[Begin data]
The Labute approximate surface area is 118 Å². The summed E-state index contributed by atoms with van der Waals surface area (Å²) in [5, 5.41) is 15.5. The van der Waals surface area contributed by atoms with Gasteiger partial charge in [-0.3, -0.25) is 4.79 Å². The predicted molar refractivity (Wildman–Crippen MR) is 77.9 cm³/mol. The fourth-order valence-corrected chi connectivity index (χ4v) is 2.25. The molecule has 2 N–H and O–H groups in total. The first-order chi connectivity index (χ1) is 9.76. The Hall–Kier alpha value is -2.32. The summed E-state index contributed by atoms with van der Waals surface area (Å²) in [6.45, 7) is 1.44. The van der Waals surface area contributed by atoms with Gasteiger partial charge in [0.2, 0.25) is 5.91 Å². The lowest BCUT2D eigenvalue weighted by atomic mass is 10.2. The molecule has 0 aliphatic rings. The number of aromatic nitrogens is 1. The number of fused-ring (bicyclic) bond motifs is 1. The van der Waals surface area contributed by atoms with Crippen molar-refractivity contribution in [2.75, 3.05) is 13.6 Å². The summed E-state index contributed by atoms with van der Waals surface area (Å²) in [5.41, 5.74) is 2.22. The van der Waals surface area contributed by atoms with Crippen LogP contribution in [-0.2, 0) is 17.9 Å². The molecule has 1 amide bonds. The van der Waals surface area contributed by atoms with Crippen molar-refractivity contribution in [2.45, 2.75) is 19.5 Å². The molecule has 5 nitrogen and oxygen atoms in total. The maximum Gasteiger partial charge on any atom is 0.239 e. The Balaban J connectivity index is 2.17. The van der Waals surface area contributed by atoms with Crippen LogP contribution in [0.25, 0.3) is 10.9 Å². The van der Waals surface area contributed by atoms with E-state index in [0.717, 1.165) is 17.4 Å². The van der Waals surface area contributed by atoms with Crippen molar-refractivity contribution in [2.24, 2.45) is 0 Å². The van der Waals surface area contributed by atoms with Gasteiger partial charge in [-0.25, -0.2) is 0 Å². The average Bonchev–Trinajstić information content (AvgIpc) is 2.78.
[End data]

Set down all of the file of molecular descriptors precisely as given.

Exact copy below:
The Labute approximate surface area is 118 Å². The summed E-state index contributed by atoms with van der Waals surface area (Å²) in [5, 5.41) is 15.5. The van der Waals surface area contributed by atoms with Gasteiger partial charge in [-0.3, -0.25) is 4.79 Å². The predicted molar refractivity (Wildman–Crippen MR) is 77.9 cm³/mol. The fourth-order valence-corrected chi connectivity index (χ4v) is 2.25. The molecule has 2 N–H and O–H groups in total. The first-order chi connectivity index (χ1) is 9.76. The Hall–Kier alpha value is -2.32. The summed E-state index contributed by atoms with van der Waals surface area (Å²) in [6.45, 7) is 1.44. The van der Waals surface area contributed by atoms with Gasteiger partial charge in [0.2, 0.25) is 5.91 Å². The lowest BCUT2D eigenvalue weighted by atomic mass is 10.2. The molecule has 0 aliphatic rings. The number of aromatic nitrogens is 1. The number of fused-ring (bicyclic) bond motifs is 1. The van der Waals surface area contributed by atoms with Crippen molar-refractivity contribution in [2.75, 3.05) is 13.6 Å². The summed E-state index contributed by atoms with van der Waals surface area (Å²) in [5.41, 5.74) is 2.22. The van der Waals surface area contributed by atoms with Crippen LogP contribution in [-0.2, 0) is 17.9 Å². The molecule has 1 amide bonds. The van der Waals surface area contributed by atoms with Crippen molar-refractivity contribution in [2.45, 2.75) is 19.5 Å². The molecule has 5 nitrogen and oxygen atoms in total. The maximum Gasteiger partial charge on any atom is 0.239 e. The Balaban J connectivity index is 2.17. The van der Waals surface area contributed by atoms with Crippen LogP contribution in [0.25, 0.3) is 10.9 Å². The van der Waals surface area contributed by atoms with E-state index in [0.717, 1.165) is 17.4 Å². The van der Waals surface area contributed by atoms with Crippen molar-refractivity contribution in [2.24, 2.45) is 0 Å². The van der Waals surface area contributed by atoms with Gasteiger partial charge in [-0.25, -0.2) is 0 Å². The average Bonchev–Trinajstić information content (AvgIpc) is 2.78.